It was the worst fire Lenny Calvo of the North Hudson Regional Fire Department had ever seen, a 20-story high rise heavy with smoke and reports of people trapped inside. It was 1998. And he had been called to respond.
"We couldn't understand what all the yelling was about," said Calvo, from Union City. "Above the trees and bushes, [there was] nothing more than a light smoke condition. As we approached the scene and walked past the trees, it was like a curtain going up. There was total chaos. Fire and smoke, people yelling."
Thus begins one of the sixteen stories of the everyday lives of firefighters in New Jersey. The stories recount some of the events firefighters throughout the state must face in their careers. Each firefighter responding to a call faces death and often becomes the vehicle to save other people's lives.
For Secaucus Firefighter John Reilly, this came several times, but never so poignantly as when his beeper went off one day, and he found himself responding to a car crash along the New Jersey Turnpike, one of the busy highways the Secaucus Volunteer Fire Department was assigned to handle. A truck had rolled over a car, crushing the car so badly that few could believe anyone inside survived. Until, according to Reilly, "a hand ... an actual human hand, raised out from the small opening in between the car and the trailer that sat on top of it. The driver in the car saw the light coming through the opening and squeezed his fingers through it to alert workers that he was still alive."
For Mike Terpak of the Jersey City Fire Department, one of the everyday dramatic moments came when he and another fire fighter got trapped inside a room full of flames. The door was stuck tight behind them, holding back the flow of water that could save their lives.
For many people lucky enough never to have needed a firefighter to rescue them from a burning building, or to give them oxygen after being trapped in a building with noxious fumes or to be extricated from the twisted wreckage after a motor vehicle accident, September 11, 2001 was a wakeup call.
TV images broadcast around the world showed the public the dramatic efforts firefighters exerted in their attempt to fight the terrible blaze that ripped through the Twin Towers of the World Trade Center. Images of firefighters shielding victims as they hurried out from under the stream of smoke to safety made many viewers appreciate how significant a role firefighters play in people's lives. And even more stunning were the reports of firefighters dying in their effort to continue the rescue even as the towers began their collapse.
While dramatic and tragic - especially considering the enormous number of rescuers dying as a result - for firefighters who respond to calls, either as a volunteer or as a career, such dangers and such tragedies are nothing new.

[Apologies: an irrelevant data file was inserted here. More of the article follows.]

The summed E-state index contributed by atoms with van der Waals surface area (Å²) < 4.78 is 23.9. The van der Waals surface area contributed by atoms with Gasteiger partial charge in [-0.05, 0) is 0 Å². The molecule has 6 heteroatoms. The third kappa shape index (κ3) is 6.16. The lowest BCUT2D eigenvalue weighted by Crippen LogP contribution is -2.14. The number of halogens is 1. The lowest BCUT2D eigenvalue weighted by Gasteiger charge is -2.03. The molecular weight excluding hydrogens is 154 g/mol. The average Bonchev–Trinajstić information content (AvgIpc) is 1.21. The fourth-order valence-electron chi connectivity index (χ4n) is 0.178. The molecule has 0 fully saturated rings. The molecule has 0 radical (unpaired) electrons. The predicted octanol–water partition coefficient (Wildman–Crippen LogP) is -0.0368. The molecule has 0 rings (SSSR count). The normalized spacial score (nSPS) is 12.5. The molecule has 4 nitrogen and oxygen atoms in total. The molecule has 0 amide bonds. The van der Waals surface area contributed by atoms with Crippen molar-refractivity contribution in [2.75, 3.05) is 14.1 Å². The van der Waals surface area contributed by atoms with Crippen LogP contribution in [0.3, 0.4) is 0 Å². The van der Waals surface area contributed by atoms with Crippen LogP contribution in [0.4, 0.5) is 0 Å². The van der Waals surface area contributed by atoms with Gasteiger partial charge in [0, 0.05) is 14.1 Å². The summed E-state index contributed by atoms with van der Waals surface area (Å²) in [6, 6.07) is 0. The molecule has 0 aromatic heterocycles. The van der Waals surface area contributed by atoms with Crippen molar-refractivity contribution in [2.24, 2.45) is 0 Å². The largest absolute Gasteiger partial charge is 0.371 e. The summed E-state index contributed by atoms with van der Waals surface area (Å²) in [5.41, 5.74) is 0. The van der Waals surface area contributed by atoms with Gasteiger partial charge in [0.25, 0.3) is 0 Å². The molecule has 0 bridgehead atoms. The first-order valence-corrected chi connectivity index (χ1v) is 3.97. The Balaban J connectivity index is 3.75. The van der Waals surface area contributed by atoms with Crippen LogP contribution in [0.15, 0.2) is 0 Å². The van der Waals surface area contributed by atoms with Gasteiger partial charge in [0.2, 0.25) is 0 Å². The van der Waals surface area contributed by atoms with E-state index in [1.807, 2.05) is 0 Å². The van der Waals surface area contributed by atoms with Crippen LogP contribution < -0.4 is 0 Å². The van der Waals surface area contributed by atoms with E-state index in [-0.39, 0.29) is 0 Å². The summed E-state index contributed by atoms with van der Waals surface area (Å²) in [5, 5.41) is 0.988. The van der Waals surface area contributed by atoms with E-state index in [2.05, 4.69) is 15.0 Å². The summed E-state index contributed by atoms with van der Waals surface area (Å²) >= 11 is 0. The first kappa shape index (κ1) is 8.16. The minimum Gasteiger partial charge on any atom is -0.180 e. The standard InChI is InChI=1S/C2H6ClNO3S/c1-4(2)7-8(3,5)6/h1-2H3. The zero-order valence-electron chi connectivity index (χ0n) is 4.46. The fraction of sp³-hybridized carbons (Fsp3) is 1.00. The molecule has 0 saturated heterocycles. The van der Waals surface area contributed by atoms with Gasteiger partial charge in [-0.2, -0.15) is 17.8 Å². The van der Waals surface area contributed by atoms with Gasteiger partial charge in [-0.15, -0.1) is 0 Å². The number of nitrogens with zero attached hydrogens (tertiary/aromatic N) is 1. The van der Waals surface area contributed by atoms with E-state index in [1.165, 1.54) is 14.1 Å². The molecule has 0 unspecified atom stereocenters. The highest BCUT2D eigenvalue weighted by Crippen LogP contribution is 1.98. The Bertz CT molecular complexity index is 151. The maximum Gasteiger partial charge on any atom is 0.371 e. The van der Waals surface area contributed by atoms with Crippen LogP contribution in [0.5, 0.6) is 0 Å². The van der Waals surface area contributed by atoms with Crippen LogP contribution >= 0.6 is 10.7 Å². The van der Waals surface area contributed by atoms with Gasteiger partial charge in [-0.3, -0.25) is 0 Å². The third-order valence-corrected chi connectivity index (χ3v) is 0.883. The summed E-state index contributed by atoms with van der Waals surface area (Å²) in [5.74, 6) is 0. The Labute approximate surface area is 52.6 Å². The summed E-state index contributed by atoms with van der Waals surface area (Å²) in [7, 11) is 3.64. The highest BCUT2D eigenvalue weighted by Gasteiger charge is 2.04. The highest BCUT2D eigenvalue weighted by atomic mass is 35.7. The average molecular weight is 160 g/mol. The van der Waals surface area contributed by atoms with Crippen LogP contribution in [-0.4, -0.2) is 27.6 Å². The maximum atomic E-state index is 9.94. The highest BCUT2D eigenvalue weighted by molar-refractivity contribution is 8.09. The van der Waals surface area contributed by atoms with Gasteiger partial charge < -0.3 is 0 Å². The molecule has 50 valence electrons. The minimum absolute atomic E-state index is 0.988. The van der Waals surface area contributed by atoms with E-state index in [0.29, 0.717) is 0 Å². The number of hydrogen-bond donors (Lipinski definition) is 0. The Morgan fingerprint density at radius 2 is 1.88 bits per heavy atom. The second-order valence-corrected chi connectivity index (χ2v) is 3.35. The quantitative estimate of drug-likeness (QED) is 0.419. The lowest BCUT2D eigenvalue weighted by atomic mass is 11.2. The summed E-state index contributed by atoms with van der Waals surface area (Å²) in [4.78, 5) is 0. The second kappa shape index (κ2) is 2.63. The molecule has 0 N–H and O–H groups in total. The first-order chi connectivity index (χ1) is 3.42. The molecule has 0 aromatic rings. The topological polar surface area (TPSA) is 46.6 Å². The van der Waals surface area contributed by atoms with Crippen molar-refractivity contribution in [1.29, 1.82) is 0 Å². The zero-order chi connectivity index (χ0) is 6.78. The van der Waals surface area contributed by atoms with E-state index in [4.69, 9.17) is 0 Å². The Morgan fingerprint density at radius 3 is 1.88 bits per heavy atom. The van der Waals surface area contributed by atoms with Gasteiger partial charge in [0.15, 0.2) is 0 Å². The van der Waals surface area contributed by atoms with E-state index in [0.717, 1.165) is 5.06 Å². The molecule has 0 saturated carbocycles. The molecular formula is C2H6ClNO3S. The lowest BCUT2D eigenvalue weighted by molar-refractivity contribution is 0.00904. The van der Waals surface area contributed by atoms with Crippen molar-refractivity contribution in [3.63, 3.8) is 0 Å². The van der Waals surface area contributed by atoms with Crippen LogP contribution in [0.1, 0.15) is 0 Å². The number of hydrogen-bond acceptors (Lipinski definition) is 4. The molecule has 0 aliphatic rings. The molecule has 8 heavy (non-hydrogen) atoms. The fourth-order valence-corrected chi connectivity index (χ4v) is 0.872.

The scenes depicted on September 11 were scenes each firefighter has encountered on a smaller scale. The dangers and dramatic rescues many Americans witnessed on TV during the World Trade Center disaster are part of the everyday events each firefighter faces. It's a daily routine that often goes unnoticed, even though sometimes involving dramatic rescues, sometimes involving overwhelming odds, and sometimes involving the death of victims as well as the firefighters who struggle to save those people's lives.
For Frank Viscuso, a Kearny firefighter, this was the reason he wrote Common Valor: True Stories from New Jersey's Bravest, in which he depicted dramatic moments from the lives and careers of l6 local firefighters.
"I wanted to show how those extraordinary things are very common," he said during an interview this week. "There is a potential to risk your life every time you go to work."
Viscuso did not intend to write a book. In fact, he wanted to read one, searching out a volume from local book stores. He found books about firefighters in New York but found none that talked about firefighters in New Jersey.
A fire captain who served his own department for 12 years, Viscuso had heard many stories from numerous firefighters, and he finally decided someone needed to show the common nature of these experiences by writing a book.
Viscuso had some writing experience. He had written three screenplays previously but was uncertain that he could tackle something as complicated a book. Six months and just over 21 interviews later, Viscuso found he had a manuscript.
"I called around to different departments and told them what I was looking for," he said.
Firefighters were often eager to respond, each one apparently feeling the same need to make it clear to the public about what they do and how common it is for them to risk their lives when helping to save others. Most of the stories in the book are from Northern New Jersey, with five stories out of Hudson County towns alone. Although he called throughout the state, this area was a rich source, and he soon found enough stories for his book. Since Viscuso works in Hudson County, he was most familiar with stories here, having read about some of them in the newspaper. Of the 16 stories, only one deals with Sept. 11, 2001.
"I felt I had to include something from that day," he said.
One common disturbing thread he found in his research for the book was that nearly every fire company he called was understaffed. Municipal budget cuts often struck fire departments first, as elder firefighters retired but were not to be replaced in order to save money.
Viscuso only marginally touches on his own experiences in the book's introduction. During the interview, he said he came to firefighting as a family tradition.
"My dad was a hero to me, and I looked to him as an example of what manhood is all about. This is what he did. So I did it, too."